To determine the size of the largest files in a replicated folder using Windows Explorer, sort by size and add the 32 largest file sizes (16 if it’s a read-only replicated folder) to get the minimum staging folder size. To get the recommended minimum staging folder size (in gigabytes) from a Windows PowerShell® command prompt, use this Windows PowerShell command where <replicatedfolderpath> is the path to the replicated folder (change
16 for read-only replicated folders):
-recurse –force | Sort-Object length -descending | select-object -first 32 | measure-object -property length -sum).sum /1gb
Increase the staging folder quota when you must replicate multiple large files that change frequently.
If possible, increase the staging folder quota on hub members that have many replication partners.
If free disk space is a concern, you might need to configure the staging quota to be lower than the default quota when several replicated folders share staging space on the same volume.
During normal operation, if the event that indicates the staging quota (event ID 4208 in the DFS Replication event log) is over its configured size and is logged multiple times in an hour, increase the staging quota by 20 percent.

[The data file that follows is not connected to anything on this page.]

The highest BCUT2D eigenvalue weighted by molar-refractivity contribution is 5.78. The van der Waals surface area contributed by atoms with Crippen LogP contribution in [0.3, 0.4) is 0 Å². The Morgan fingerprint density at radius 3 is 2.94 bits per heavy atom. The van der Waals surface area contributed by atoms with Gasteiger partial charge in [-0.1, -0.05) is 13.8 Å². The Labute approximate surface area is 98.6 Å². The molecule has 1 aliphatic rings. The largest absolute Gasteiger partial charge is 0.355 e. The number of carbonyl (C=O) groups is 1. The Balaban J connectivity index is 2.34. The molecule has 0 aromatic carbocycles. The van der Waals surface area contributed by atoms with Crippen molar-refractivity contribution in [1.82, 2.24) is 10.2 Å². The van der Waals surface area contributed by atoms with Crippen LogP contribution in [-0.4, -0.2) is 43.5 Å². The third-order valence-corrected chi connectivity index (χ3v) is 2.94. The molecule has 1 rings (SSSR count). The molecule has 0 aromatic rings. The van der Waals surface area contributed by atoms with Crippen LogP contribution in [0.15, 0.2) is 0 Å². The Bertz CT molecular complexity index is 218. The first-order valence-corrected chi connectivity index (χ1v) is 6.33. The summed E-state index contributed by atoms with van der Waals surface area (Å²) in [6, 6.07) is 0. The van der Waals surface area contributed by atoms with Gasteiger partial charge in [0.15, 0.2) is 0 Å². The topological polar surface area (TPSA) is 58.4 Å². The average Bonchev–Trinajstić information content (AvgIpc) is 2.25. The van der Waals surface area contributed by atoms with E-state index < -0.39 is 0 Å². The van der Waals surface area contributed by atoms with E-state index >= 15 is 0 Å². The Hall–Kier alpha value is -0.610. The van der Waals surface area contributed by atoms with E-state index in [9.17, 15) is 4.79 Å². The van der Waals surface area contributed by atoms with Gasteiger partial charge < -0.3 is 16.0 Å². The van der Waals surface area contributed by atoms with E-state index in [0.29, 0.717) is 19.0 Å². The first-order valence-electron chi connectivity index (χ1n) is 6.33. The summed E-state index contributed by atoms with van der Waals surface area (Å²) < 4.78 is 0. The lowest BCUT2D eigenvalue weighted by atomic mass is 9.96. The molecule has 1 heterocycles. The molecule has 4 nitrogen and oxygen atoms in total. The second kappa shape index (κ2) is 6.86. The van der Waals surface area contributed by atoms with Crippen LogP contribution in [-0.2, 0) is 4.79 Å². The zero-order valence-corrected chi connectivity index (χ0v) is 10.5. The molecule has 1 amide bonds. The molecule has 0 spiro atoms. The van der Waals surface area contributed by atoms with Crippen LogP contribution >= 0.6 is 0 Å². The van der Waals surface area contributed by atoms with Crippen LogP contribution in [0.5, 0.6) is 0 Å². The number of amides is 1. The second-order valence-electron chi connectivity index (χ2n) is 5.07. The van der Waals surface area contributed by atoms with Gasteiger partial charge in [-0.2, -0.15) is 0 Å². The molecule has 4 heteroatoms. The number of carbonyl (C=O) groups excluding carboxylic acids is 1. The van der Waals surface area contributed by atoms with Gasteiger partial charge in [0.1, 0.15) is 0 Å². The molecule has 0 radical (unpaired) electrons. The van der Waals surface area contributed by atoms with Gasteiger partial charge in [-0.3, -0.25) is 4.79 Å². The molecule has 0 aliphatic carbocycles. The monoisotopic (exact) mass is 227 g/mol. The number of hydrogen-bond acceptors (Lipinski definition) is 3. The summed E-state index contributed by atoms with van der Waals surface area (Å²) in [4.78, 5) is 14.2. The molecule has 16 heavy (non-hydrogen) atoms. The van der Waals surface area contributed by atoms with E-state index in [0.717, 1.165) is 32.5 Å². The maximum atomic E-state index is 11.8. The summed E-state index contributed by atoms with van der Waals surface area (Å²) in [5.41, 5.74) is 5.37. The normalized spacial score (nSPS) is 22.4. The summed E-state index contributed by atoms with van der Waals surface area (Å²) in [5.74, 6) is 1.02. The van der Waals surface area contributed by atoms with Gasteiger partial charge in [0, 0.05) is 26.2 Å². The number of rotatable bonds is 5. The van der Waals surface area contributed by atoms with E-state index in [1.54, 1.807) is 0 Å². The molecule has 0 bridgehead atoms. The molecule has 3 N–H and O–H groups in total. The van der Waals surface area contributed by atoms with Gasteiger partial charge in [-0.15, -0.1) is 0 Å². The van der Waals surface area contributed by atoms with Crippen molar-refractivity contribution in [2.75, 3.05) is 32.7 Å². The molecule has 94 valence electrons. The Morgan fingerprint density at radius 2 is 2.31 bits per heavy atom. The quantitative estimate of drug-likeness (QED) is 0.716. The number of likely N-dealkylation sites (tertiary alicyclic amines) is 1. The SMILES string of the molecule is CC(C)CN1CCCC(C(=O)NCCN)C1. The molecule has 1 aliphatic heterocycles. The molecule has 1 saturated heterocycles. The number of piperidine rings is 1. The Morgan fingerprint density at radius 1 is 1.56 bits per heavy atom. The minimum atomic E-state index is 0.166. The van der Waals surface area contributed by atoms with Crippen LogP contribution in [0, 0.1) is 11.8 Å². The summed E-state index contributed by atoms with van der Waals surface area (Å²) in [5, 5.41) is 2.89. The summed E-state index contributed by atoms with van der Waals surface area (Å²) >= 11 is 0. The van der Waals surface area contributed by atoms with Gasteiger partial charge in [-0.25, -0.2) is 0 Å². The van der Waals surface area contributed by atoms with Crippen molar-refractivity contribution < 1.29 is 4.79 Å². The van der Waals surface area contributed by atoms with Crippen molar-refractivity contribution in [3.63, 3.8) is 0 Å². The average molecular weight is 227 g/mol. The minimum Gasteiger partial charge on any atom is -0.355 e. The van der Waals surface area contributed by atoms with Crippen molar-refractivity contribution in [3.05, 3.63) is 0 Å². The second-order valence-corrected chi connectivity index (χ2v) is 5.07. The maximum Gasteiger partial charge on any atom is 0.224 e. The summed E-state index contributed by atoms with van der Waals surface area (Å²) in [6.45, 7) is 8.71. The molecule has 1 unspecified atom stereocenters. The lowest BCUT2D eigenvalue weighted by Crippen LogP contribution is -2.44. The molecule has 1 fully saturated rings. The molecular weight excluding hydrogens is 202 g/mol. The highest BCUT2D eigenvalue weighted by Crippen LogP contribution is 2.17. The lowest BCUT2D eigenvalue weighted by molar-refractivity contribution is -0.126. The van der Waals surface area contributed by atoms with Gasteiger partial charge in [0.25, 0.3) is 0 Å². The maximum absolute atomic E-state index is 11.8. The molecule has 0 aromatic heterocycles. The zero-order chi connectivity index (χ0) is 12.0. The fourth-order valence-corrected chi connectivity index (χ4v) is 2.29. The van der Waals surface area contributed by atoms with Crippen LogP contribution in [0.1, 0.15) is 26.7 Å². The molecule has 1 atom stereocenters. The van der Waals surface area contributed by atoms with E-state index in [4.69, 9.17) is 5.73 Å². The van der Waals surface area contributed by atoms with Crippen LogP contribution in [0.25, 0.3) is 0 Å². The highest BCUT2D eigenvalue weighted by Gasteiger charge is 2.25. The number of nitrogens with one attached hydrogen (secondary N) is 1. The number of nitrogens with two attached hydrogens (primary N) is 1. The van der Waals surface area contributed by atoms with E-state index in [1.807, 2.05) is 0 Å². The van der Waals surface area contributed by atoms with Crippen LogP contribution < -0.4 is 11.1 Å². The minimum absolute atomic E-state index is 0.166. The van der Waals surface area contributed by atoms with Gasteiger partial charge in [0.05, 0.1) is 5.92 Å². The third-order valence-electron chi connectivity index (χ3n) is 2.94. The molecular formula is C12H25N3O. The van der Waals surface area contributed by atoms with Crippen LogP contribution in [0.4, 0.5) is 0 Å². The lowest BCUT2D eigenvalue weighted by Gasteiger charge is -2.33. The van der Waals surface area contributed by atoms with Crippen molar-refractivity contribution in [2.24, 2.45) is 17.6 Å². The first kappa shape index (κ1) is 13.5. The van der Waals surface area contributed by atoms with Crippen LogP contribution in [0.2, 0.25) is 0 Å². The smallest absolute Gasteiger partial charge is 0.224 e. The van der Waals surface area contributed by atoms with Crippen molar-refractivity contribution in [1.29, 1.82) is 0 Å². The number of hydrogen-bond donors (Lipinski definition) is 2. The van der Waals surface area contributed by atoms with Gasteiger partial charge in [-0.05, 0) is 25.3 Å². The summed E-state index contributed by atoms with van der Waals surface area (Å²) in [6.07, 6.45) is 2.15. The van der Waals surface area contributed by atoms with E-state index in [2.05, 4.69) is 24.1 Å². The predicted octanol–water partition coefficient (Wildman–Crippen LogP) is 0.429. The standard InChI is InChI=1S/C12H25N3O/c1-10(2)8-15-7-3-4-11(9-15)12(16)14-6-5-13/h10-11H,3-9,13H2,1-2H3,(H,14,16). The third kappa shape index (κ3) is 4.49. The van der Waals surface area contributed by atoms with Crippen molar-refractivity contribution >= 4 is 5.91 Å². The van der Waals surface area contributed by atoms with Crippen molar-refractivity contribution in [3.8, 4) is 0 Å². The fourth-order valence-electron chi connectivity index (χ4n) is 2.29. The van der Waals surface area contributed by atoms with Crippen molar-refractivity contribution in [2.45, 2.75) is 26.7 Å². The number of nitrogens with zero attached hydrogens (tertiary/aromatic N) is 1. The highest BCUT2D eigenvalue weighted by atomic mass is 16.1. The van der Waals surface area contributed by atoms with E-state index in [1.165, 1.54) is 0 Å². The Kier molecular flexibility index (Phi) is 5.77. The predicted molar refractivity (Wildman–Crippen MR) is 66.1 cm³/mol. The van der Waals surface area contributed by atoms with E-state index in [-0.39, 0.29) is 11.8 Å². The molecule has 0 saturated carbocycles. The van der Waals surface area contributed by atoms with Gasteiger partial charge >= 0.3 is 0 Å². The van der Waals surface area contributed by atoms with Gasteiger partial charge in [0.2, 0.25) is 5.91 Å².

To improve input/output (I/O) throughput, locate staging folders and replicated folders on different physical disks. This can be done by editing the path of the staging folder.
The staging quota for DFS Replication is not a hard limit, and it can grow over its configured size, unlike the staging quota for FRS. When the quota is reached, DFS Replication deletes old files from the staging folder to reduce the disk usage under the quota. The staging folder does not reserve hard disk space, and it only consumes as much disk space as is currently needed.
September 28, 2011
Reworded parts of the topic to highlight the importance of setting a large enough staging folder quota
Changed the Windows PowerShell command so that it automatically calculates the minimum required staging folder size